• 13 of these 114 accidents, (11%) were "underride" accidents (vehicle struck the trailer and slid under it). All underride accidents were single-fatality, with a total of 13 deaths (9.5% of all deaths)
  • There were 9 single-vehicle accidents involving only a truck (8%) resulting in 9 deaths, and 1 multi-vehicle accident involving two trucks leading to 1 death.
  • 9 semi drivers and/or co-drivers were killed in February, included 2 that drowned after their truck crashed through a guardrail and into Mirror Lake near Wisconsin Dells, WI
  • 6 accidents (5% of all accidents) involved a truck striking a pedestrian resulting in 6 deaths
  • 3 accidents involved a truck and a motorcycle or bicycle, leading to 3 deaths

Was February Worse Than Other Months?

When compared to our data obtained during January, there were fewer accidents (132 vs 114) and fewer deaths (153 vs 136) in February. However, there was no significant change in the average daily accident rate (4.26 vs 4.07) or in the average number of deaths per accident (1.16 vs 1.19). We do call attention to the average number of deaths per accident since this number is an indicator of the number of multi-fatality accidents in any given month.

Contacting a commercial truck accident injury lawyer

Although they account for a relatively small percentage of the total number of vehicles on our streets and highways, commercial trucking accidents are responsible for hundreds of accidental deaths and millions of dollars in property damage each year. As a personal injury law firm that represents the victims of commercial truck accidents, we already know what many accident victims will learn in the days and months following such an accident: the trucking companies, and their insurance carriers, will do anything they think they can get away with to get you to settle an accident claim for much less than the amount of damages that you are legally allowed to recover!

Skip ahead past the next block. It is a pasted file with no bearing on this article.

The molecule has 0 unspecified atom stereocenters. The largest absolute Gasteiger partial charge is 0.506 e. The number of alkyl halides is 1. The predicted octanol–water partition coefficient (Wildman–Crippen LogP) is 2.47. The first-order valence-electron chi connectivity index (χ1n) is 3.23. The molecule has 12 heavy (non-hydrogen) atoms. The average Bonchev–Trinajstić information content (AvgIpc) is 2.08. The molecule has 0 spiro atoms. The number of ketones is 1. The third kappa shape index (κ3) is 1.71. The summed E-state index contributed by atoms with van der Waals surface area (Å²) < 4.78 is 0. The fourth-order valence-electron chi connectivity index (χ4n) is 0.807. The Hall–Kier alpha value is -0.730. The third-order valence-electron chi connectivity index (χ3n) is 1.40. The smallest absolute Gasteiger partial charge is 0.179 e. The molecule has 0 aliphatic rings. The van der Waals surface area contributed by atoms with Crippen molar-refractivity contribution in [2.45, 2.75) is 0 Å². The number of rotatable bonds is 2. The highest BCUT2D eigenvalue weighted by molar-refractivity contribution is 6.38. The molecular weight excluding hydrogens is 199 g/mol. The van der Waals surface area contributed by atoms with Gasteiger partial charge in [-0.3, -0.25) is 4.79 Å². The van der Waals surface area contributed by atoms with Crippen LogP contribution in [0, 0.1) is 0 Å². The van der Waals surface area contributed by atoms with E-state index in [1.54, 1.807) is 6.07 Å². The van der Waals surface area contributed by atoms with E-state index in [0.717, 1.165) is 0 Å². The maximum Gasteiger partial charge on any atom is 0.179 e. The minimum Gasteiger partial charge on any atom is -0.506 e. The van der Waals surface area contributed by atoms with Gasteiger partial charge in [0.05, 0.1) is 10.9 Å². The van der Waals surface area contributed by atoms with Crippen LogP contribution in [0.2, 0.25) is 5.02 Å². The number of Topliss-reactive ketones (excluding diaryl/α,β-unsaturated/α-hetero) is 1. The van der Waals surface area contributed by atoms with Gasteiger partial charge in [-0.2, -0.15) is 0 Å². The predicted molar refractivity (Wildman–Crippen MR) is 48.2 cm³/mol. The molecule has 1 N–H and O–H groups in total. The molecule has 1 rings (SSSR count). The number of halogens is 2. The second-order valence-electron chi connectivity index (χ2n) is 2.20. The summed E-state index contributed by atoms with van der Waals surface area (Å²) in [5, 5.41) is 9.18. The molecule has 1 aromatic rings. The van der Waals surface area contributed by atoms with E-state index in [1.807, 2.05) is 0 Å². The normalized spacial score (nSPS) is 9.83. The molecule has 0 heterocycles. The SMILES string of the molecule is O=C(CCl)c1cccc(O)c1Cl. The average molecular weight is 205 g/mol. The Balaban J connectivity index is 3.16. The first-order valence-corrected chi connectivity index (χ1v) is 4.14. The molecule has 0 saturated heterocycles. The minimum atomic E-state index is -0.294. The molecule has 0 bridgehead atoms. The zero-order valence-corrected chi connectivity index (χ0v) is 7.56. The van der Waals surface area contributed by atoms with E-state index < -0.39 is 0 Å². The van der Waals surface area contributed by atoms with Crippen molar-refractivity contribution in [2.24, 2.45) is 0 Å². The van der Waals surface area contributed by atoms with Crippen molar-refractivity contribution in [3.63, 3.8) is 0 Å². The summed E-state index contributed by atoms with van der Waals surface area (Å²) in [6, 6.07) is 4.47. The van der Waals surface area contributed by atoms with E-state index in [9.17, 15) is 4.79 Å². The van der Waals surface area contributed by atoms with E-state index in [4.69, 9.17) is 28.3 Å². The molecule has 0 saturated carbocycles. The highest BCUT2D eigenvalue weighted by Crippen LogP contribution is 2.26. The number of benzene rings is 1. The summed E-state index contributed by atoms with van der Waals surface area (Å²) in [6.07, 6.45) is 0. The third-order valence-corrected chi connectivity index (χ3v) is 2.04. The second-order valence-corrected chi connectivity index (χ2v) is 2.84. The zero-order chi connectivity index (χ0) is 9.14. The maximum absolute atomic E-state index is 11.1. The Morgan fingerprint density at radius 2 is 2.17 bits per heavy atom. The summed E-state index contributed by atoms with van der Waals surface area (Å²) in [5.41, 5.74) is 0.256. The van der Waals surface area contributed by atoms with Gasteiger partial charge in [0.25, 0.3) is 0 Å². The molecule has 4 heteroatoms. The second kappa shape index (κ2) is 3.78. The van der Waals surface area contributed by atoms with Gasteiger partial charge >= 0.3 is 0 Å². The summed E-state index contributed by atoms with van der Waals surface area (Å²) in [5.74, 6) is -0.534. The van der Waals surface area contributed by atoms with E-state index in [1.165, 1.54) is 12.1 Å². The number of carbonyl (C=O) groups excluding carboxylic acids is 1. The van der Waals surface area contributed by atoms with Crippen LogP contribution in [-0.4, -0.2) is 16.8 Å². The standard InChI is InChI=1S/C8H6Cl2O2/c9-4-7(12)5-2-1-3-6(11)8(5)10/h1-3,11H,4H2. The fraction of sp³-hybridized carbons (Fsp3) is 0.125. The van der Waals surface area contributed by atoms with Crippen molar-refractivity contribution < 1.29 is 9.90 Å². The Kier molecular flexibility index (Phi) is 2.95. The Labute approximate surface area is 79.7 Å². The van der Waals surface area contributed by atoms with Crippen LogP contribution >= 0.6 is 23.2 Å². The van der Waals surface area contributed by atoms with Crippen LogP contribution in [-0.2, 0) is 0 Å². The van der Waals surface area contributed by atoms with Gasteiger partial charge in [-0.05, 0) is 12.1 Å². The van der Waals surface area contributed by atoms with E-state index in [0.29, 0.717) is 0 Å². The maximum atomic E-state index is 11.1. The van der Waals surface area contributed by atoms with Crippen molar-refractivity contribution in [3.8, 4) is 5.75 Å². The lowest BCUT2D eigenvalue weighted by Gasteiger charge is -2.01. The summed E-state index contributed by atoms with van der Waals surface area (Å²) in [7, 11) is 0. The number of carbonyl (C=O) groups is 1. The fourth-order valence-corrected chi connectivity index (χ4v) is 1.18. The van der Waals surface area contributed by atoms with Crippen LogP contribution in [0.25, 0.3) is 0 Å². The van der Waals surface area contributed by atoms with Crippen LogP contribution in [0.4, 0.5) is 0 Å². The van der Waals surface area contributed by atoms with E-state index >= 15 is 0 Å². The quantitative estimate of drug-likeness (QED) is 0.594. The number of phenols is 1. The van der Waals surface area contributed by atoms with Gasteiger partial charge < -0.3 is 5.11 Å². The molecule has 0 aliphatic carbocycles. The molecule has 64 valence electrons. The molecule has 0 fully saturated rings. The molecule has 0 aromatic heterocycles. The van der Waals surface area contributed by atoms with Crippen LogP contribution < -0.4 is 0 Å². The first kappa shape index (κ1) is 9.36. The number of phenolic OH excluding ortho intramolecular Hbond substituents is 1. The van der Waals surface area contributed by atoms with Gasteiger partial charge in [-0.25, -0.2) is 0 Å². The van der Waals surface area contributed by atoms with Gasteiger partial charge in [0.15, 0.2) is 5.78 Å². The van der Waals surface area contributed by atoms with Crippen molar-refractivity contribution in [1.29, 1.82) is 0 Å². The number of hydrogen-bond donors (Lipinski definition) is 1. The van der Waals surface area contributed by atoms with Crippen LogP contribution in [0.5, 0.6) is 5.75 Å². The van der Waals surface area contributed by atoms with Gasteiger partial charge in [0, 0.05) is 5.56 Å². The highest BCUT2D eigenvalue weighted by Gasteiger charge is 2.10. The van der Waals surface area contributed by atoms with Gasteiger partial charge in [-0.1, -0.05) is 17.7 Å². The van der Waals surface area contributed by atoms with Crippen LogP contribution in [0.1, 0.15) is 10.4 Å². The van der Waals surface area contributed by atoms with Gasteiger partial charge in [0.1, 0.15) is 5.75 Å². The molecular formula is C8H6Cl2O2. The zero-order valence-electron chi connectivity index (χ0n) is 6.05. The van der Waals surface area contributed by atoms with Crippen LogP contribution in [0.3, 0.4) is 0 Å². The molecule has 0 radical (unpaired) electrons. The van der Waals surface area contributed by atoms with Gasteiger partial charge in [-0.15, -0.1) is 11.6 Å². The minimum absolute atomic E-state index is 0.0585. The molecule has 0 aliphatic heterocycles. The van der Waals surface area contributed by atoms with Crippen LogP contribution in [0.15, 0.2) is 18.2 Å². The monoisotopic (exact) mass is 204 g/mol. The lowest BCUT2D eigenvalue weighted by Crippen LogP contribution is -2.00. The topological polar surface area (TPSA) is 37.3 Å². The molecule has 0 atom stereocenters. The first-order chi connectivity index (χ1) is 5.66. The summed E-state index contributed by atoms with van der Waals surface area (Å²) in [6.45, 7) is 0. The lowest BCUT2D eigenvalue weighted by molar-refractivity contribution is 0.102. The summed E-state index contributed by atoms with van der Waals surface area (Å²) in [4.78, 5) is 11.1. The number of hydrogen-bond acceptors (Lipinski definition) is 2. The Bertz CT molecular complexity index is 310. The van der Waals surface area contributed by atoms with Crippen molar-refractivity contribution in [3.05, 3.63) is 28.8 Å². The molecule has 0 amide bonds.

To protect your right to be compensated for your losses after a commercial trucking accident, you should contact a personal injury accident lawyer who has the training and experience necessary to work with you to obtain a fair settlement of your claim. One such lawyer is the commercial trucking injury lawyer at The Doan Law Firm, a national personal injury law practice with offices located throughout the country.

We know how a commercial trucking accident can devastate a family, both emotionally and financially. For that reason, and many others, when you contact our truck accident injury lawyer your case review and first consultation with us is always free and does not require you to hire us to act as your legal counsel. Should you decide to file a lawsuit against those responsible for your losses, we are willing to work with you and assume full responsibility for all aspects of preparing your case for trial in exchange for an agreed-upon percentage of the final settlement that we will win for you.